California Republicans fail to unite behind a candidate for governor
The California Republican state convention ended on Sunday with no candidate for governor getting the 60% necessary for a party endorsement. This will make it very difficult for a Republican candidate for governor to appear on the general election ballot in November, due to the state's non-partisan primary.
The top two vote getters in the June primary will face off in November regardless of party. The process favors Democrats, especially in state wide races. This leaves the Republicans in a familiar place - on the outside looking in.
The party's inability to agree on a gubernatorial candidate, as well as no prominent Republican wishing to challenge incumbent Senator Diane Feinstein, probably means that those two key offices will fall to Democrats by default.
The California Republican Party did not agree on an endorsement Sunday in the governor's race, a development that could stifle the chances that GOP voters will coalesce behind a candidate before the June 5 primary election.
Businessman John Cox received 55.3% of the vote, short of the 60% required for the party nod. Assemblyman Travis Allen received 40.5%, while 4.1% voted for no endorsement at the party's convention in San Diego.
That the "no endorsement" line got 40% of the vote highlights the major problem of the state GOP; they are riven with division between conservative true believers who support Donald Trump and moderates like former Governor Arnold Schwarzenegger.
Axios reports that Schwarzenegger has launched an organized effort to move the party toward the center. But the conservatives have rejected that effort and it appears doomed almost from the start.
But the stakes are higher this year — if the Republicans fail to launch a candidate to the top of the ticket, Republican voter turnout could be dampened in November, posing a threat to the party's ability to hold on to several congressional seats that are key to the GOP retaining control of Congress.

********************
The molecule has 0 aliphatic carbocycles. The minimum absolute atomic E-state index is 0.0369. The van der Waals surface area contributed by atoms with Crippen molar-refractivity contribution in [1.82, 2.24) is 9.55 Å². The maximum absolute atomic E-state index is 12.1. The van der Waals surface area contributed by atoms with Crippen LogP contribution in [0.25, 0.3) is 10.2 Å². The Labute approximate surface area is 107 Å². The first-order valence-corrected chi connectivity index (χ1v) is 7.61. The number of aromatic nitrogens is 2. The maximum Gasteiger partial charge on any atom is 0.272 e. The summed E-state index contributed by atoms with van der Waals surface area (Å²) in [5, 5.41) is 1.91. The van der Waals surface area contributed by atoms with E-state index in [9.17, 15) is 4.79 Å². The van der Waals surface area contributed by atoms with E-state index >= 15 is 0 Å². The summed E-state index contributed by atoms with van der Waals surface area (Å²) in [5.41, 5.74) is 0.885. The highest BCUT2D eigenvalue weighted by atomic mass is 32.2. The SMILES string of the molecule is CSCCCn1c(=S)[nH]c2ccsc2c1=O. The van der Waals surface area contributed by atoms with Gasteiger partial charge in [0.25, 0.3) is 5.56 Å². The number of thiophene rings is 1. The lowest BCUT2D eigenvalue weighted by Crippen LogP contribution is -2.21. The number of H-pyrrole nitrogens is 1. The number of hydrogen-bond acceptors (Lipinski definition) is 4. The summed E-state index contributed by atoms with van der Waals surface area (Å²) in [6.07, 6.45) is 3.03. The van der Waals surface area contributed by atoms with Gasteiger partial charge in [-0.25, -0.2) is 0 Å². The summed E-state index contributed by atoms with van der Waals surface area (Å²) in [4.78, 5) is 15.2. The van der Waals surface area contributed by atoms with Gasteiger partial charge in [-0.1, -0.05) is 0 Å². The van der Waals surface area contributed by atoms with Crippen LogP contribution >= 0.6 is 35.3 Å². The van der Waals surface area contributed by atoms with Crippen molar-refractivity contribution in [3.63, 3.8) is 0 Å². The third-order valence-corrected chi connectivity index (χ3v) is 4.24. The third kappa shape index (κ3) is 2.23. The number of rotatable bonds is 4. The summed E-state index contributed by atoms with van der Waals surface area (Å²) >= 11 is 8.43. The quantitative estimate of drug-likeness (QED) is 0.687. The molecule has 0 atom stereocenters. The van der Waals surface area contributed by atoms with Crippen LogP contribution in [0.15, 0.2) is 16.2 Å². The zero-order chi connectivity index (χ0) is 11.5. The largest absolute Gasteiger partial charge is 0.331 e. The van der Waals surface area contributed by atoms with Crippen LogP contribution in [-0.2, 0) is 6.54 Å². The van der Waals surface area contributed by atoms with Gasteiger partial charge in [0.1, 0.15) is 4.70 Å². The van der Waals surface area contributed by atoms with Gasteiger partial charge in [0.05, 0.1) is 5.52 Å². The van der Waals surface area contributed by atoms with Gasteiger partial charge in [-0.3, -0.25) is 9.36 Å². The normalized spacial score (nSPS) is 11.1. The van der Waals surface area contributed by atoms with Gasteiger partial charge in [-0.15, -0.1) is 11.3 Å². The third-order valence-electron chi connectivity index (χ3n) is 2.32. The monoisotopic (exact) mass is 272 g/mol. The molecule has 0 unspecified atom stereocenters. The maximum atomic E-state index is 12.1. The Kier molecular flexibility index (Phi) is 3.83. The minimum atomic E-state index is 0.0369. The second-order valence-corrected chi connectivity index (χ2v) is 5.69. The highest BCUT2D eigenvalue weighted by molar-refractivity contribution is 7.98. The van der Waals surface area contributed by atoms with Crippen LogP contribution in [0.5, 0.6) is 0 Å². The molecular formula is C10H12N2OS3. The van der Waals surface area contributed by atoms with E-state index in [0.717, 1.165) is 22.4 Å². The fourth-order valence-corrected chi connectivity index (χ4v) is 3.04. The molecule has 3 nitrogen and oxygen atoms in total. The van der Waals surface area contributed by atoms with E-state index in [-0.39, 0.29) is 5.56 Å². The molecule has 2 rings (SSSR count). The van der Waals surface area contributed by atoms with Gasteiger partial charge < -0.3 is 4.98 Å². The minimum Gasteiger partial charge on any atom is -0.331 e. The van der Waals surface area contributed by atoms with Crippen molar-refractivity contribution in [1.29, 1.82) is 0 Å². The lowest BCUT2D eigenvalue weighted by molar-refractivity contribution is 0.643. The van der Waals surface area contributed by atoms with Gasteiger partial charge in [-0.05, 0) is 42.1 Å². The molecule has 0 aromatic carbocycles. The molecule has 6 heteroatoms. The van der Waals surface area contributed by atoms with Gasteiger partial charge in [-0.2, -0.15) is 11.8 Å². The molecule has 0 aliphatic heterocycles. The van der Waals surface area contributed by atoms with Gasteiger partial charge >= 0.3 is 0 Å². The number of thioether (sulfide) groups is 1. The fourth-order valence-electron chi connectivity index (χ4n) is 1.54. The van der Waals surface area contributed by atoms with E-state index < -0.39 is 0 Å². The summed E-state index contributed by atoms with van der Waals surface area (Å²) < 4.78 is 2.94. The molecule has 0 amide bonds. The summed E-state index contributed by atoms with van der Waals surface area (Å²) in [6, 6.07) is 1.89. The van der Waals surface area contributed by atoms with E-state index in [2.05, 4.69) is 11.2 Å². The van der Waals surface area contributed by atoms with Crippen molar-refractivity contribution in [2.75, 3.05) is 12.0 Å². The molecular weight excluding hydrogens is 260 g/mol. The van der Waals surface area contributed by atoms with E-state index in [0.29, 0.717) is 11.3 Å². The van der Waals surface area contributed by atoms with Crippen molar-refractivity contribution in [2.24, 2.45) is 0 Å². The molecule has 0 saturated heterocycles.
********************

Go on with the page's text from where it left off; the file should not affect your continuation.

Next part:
"It's absolutely necessary that we as a party are united around the top race in the state," Karen Roseberry, a Los Angeles County delegate, said as she unsuccessfully urged the party to reconsider the endorsement vote. "Every down-ticket race is counting on this."
Despite losing out on an endorsement from their party, Cox's and Allen's campaigns both predicted top-two finishes in June to compete against Democratic front-runner Gavin Newsom in the general election.
"As someone who worked hard on this, I'm obviously disappointed," Cox spokesman Matt Shupe said. "However, this does not stall our campaign one bit. We have the resources to move forward and take the fight to the Democrats. Travis Allen has no pathway without this endorsement."
Cox may have the money to run an effective statewide race, but the fact is that Republicans are massively outnumbered by Democrats in the state. Even in GOP bastions like Orange County, a candidate can no longer count on running up large margins to be competitive in a statewide race.
Democrats have gerrymandered congressional and local districts to assure themselves a large majority in the congressional delegation and in Sacramento. This has reduced the GOP in California to near irrelvancy. Certainly a good first step in returning to prominence in the state must be unifying the party. But that goal seems far off as the internecine warfare between the hard right and more moderate right continues.